A local artist is hoping a sculpture foundry will help draw thousands of tourists and artists to Brevard, expanding an already vibrant art community and help art become the driving force of the local economy.
Brevard artist Ann DerGara is looking to build a sculpture foundry at the Brevard Lumberyard, located off King Street and Railroad Avenue, in hopes of providing artists a place to cast sculptures as well as being an art tourism destination.
“When you increase the arts in an area, you increase the tourism,” DerGara said.
DerGara is part of a growing arts community that has helped a city once flourishing with industry and manufacturing reinvent itself.
She’s hoping a foundry will throw fuel on to the fire.
“We’ve just tried to think of things to help the economy grow,” she said. “The arts are a viable economy.”
A foundry is typically a factory designed to produce metal castings. In this case, the metal castings are sculptures created by an artist. In the process, an artist will create an original sculpture in clay, wax or wood and then make a two-part mold encasing which hot bronze, or other metal, is eventually poured in, creating the sculpture.
DerGara said foundries are very popular with artists and there are only a handful of them in the U.S ., creating a high demand for those that exist.
The lack of foundries forces artists to travel far, spending money on resources, just to be able to create their work.
The closest foundry for Asheville area artists is located in Atlanta, DerGara said. The foundry draws not just the artists that use the facility, but thousands of tourists who show up in droves to watch the pouring of hot metal during the creation of the sculptures.
“If we could attract these people, we would help the economy,” she said.
According to a study by the North Carolina Arts Council, visitors of nonprofit arts and culture programs from outside the region spend an average of nearly $60 per person in the community beyond the cost of the event.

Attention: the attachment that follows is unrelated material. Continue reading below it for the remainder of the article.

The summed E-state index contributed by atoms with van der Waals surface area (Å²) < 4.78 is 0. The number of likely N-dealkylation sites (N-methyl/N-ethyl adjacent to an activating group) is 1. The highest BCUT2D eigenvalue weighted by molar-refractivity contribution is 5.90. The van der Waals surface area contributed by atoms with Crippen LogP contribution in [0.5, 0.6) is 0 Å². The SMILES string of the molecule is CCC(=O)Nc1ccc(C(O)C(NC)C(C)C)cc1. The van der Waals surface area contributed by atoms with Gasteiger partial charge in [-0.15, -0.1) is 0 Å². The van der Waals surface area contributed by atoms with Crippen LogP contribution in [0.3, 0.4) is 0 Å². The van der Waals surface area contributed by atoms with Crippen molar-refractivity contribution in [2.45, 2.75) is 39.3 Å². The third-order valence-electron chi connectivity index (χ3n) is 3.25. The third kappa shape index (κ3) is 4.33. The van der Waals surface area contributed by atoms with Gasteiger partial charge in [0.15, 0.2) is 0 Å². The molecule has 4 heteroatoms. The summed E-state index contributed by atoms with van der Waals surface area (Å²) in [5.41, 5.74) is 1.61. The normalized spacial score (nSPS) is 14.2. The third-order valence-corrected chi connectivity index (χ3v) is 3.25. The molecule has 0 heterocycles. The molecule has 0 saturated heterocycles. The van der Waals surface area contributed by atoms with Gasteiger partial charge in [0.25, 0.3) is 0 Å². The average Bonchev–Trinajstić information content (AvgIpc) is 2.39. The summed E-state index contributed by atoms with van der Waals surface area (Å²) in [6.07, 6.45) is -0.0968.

The same study said all nonprofit cultural audiences spend $60.7 million a year and nonprofit arts organizations contribute $79 million to the Western North Carolina economy each year. Together, nonprofit arts groups and their audiences return more than $6 million in annual revenue to local governments.
Lumberyard owner Josh Leder said a foundry would make a great addition to the popular arts district and that more art attractions would help take an area already seeing growth from art tourism to the next level.
“Everyone knows this is an upcoming area,” Leder said.
City planning officials acknowledged DerGara has been working with them on plans for the foundry but that nothing had been finalized yet. The foundry would be set up as a not-for-profit. However, DerGara estimates the foundry would be a source of income, which would be poured back into the local art community.
DerGara has raised an undisclosed amount of money to get the project rolling and is continuing fundraising efforts until goals are met. She said she would need to raise enough money to not only build the foundry but to employ two full-time employees who’d run the facilities and programs. She hopes to have full casting services, educational workshops, artwork shows and sales as well as an outdoor sculpture garden.
“A facility like this, here, people would come from everywhere to watch it,” said DerGara.
To donate to the foundry project, checks can be made out to Community Focus Foundation/Brevard Sculpture Project/Foundry and sent to Ann DerGara, Red Wolf Gallery, 8 E. Main St ., Brevard N.C. 21847. All donations are tax deductible.
For more information on how to become involved in the project, contact DerGara or Tom Cabe at (828) 862-8620.